But perhaps not the computer…
The underlying rhythm is unclear, due to artifact, but there are very wide QRS complexes. The computer measures the QRS as 158 ms, which is clearly wrong. A conservative measurement in V1-V3 suggests a width of at least 200 ms.
Such a wide QRS would be unusual for a bundle-branch block, as Dr Stephen Smith has pointed out. Of course, this could be a ventricular rhythm, but the classic sine-wave pattern (best seen in V1, and V5, V6) instead suggests severe hyperkalemia.
On the other hand, there is no bradycardia, there are no “tented” T-waves, and the absence of atrial activity is likely just due to pre-existing atrial fibrillation. But the wide QRS and characteristic QRST morphology overwhelmingly points to hyperkalemia.
Other examples of ECGs of severe hyperkalemia show much the same pattern:
The paramedic proceeded to a PCI center that was also “right around the corner,” so she fortunately did not have to make that decision! But she decided against requesting a prehospital activation of the cath lab, despite the computerized interpretation, feeling that hyperkalemia was far more likely. In the ED they repeated the ECG which demonstrated an unchanged pattern.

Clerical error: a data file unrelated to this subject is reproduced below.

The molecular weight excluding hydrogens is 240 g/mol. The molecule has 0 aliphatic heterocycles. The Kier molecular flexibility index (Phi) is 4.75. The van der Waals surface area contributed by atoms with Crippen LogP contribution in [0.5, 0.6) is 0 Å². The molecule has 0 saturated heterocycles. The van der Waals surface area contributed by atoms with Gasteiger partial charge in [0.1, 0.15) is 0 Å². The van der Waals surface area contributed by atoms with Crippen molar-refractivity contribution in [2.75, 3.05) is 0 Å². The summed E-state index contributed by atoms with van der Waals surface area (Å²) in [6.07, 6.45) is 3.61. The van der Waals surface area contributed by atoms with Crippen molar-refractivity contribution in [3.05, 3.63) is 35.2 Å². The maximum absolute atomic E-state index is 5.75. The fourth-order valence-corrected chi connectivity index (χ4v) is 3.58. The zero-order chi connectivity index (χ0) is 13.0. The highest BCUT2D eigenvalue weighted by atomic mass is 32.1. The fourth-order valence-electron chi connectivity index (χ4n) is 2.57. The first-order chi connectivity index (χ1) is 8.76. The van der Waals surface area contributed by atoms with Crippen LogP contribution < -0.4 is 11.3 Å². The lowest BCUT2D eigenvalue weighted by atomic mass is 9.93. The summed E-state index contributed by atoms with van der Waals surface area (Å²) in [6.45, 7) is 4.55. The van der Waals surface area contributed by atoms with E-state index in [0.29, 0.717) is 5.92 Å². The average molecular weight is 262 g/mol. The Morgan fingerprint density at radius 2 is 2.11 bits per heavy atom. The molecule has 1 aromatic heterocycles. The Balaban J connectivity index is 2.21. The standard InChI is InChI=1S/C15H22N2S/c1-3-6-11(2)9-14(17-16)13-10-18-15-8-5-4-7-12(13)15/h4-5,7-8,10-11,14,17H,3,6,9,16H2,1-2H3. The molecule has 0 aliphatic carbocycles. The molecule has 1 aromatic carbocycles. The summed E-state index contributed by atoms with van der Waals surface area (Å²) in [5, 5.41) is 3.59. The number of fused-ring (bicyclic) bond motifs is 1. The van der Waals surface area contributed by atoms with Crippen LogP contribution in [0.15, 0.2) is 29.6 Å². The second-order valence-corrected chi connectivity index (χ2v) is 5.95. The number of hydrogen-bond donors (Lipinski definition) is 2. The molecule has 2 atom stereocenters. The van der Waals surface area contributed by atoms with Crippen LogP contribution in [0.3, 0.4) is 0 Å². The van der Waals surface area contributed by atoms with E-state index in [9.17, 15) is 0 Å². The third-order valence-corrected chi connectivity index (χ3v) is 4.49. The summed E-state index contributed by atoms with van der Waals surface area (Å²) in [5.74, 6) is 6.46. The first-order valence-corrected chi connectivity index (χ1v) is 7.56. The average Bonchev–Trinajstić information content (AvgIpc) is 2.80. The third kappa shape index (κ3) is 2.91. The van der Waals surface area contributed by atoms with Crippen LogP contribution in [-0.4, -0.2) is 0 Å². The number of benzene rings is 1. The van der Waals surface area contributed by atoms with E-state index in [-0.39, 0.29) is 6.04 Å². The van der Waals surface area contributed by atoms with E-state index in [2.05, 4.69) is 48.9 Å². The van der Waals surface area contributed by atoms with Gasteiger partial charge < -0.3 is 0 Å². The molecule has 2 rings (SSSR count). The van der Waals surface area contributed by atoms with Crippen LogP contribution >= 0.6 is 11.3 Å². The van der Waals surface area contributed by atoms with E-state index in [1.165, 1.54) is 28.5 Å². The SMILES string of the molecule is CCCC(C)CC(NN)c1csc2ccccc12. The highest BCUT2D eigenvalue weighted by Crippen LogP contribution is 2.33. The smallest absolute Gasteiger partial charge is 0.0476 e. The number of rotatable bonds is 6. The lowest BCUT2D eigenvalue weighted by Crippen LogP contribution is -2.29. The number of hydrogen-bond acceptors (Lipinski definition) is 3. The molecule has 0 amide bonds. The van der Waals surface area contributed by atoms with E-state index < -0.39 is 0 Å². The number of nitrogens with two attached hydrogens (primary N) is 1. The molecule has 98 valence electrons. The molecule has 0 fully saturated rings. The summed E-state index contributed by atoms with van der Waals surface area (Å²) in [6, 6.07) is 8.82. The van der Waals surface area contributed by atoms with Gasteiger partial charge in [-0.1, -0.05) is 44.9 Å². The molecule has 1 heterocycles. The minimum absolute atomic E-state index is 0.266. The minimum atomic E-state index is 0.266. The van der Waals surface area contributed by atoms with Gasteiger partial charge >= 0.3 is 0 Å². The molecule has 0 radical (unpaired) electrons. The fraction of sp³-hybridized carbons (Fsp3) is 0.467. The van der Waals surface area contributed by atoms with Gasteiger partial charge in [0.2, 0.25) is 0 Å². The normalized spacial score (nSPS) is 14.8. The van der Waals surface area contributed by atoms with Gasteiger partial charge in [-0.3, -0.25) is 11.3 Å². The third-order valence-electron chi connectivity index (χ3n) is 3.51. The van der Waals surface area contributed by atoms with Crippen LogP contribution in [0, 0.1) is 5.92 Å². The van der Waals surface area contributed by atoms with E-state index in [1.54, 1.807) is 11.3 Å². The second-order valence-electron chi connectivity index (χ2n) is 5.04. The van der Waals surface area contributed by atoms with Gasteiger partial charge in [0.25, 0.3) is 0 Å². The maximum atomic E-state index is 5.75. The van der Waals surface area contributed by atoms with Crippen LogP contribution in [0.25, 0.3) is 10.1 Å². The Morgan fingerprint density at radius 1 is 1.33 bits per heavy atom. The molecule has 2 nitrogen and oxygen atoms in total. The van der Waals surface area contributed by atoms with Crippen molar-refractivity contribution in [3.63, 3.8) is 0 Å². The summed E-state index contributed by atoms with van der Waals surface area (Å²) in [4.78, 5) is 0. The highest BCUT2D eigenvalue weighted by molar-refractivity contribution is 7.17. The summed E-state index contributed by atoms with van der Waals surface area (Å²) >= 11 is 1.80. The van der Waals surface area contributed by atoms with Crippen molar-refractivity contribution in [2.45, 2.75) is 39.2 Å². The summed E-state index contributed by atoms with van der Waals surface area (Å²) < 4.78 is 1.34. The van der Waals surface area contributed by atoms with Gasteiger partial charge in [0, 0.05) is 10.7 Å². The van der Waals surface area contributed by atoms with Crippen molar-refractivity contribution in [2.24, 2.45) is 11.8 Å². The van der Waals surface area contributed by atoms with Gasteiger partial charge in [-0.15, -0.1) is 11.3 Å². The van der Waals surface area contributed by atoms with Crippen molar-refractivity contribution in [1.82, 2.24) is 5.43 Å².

A stat chemistry showed the potassium to be 9.
Treatments were started, and a subsequent ECG showed improvement in the QRS width.
Note, however, that tented T waves are now prominent, and that the more severe signs of hyperkalemia have begun to resolve.The patient was found to be in renal failure, likely due to sepsis from a pulmonary infection, and eventually recovered.
What about the *** MEETS ST ELEVATION MI CRITERIA *** message?
A number of readers suggested that proceeding to the more distant PCI center would be preferable. However, not a single person described the ECG changes that they felt could represent a STEMI on this ECG! While hyperkalemia is infamous for causing STE and STD that mimics ACS, occasionally with tragic results.
In one example from my experience, a patient in DKA presented with a K of 7.5. The ST segments normalized after calcium and insulin, and a subsequent angiogram was negative.
This patient didn’t need a PCI center. They needed calcium first, hopefully from EMS, and likely many grams of it, not just “one box and done.” They then needed insulin, probably fluids, and emergent hemodialysis. (I’m going to leave the sodium bicarbonate and Kayexalate/sodium polystyrene debate for another time…). Almost any hospital can provide these services.
Do not bypass a hospital when your patient has this ECG!
Dave Baumrind and I previously wrote about hyperkalemia, and it deserve re-reading, even if the title seems a bit… dated. In HyperK and Shades of Grey we discussed 4 myths regarding EMS evaluation and treatment of hyperkalemia.
TL;WR? Here’s a summary:
- MYTH: Dialysis patients tolerate hyperkalemia better than other people.
- MYTH: If the ECG doesn’t show QRS widening, then the patient is at low risk.
- MYTH: The ECG shows a predictable sequence of changes as the potassium level increases.
- MYTH: Calcium is a dangerous medication.